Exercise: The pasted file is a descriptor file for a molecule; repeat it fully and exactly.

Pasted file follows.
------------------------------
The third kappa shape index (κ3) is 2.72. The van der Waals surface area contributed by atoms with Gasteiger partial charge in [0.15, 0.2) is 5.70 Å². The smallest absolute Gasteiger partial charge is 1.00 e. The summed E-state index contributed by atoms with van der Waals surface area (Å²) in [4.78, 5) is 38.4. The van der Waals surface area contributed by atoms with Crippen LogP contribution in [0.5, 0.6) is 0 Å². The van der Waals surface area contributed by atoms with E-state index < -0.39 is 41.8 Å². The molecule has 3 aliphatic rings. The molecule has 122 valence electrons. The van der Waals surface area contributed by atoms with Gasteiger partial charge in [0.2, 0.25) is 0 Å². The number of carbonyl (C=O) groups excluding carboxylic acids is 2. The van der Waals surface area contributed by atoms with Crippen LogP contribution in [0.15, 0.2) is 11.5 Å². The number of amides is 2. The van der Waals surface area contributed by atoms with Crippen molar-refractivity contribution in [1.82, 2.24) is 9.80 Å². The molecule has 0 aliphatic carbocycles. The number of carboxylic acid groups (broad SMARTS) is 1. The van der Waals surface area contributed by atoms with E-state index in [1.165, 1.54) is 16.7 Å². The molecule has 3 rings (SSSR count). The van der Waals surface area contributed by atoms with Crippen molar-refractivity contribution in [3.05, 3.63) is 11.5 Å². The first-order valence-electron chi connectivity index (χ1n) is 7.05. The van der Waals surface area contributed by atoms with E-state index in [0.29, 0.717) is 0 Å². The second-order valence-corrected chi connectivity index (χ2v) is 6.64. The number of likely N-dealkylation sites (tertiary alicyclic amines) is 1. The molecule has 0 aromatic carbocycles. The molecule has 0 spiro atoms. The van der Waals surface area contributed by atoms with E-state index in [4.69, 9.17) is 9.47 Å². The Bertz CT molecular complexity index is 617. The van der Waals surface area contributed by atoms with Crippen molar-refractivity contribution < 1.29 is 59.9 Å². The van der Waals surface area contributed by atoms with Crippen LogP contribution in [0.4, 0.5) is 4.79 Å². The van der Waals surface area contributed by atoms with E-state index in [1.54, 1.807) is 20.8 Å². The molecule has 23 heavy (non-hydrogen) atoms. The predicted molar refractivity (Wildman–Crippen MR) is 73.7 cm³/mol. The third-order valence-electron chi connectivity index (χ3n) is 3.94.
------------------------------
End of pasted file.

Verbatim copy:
The third kappa shape index (κ3) is 2.72. The van der Waals surface area contributed by atoms with Gasteiger partial charge in [0.15, 0.2) is 5.70 Å². The smallest absolute Gasteiger partial charge is 1.00 e. The summed E-state index contributed by atoms with van der Waals surface area (Å²) in [4.78, 5) is 38.4. The van der Waals surface area contributed by atoms with Crippen LogP contribution in [0.5, 0.6) is 0 Å². The van der Waals surface area contributed by atoms with E-state index < -0.39 is 41.8 Å². The molecule has 3 aliphatic rings. The molecule has 122 valence electrons. The van der Waals surface area contributed by atoms with Gasteiger partial charge in [0.2, 0.25) is 0 Å². The number of carbonyl (C=O) groups excluding carboxylic acids is 2. The van der Waals surface area contributed by atoms with Crippen LogP contribution in [0.15, 0.2) is 11.5 Å². The number of amides is 2. The van der Waals surface area contributed by atoms with Crippen molar-refractivity contribution in [1.82, 2.24) is 9.80 Å². The molecule has 0 aliphatic carbocycles. The number of carboxylic acid groups (broad SMARTS) is 1. The van der Waals surface area contributed by atoms with E-state index in [1.165, 1.54) is 16.7 Å². The molecule has 3 rings (SSSR count). The van der Waals surface area contributed by atoms with Crippen molar-refractivity contribution in [3.05, 3.63) is 11.5 Å². The first-order valence-electron chi connectivity index (χ1n) is 7.05. The van der Waals surface area contributed by atoms with E-state index in [0.29, 0.717) is 0 Å². The second-order valence-corrected chi connectivity index (χ2v) is 6.64. The number of likely N-dealkylation sites (tertiary alicyclic amines) is 1. The molecule has 0 aromatic carbocycles. The molecule has 0 spiro atoms. The van der Waals surface area contributed by atoms with E-state index in [4.69, 9.17) is 9.47 Å². The Bertz CT molecular complexity index is 617. The van der Waals surface area contributed by atoms with Crippen molar-refractivity contribution < 1.29 is 59.9 Å². The van der Waals surface area contributed by atoms with Crippen LogP contribution in [0.4, 0.5) is 4.79 Å². The van der Waals surface area contributed by atoms with E-state index in [1.54, 1.807) is 20.8 Å². The molecule has 23 heavy (non-hydrogen) atoms. The predicted molar refractivity (Wildman–Crippen MR) is 73.7 cm³/mol. The third-order valence-electron chi connectivity index (χ3n) is 3.94.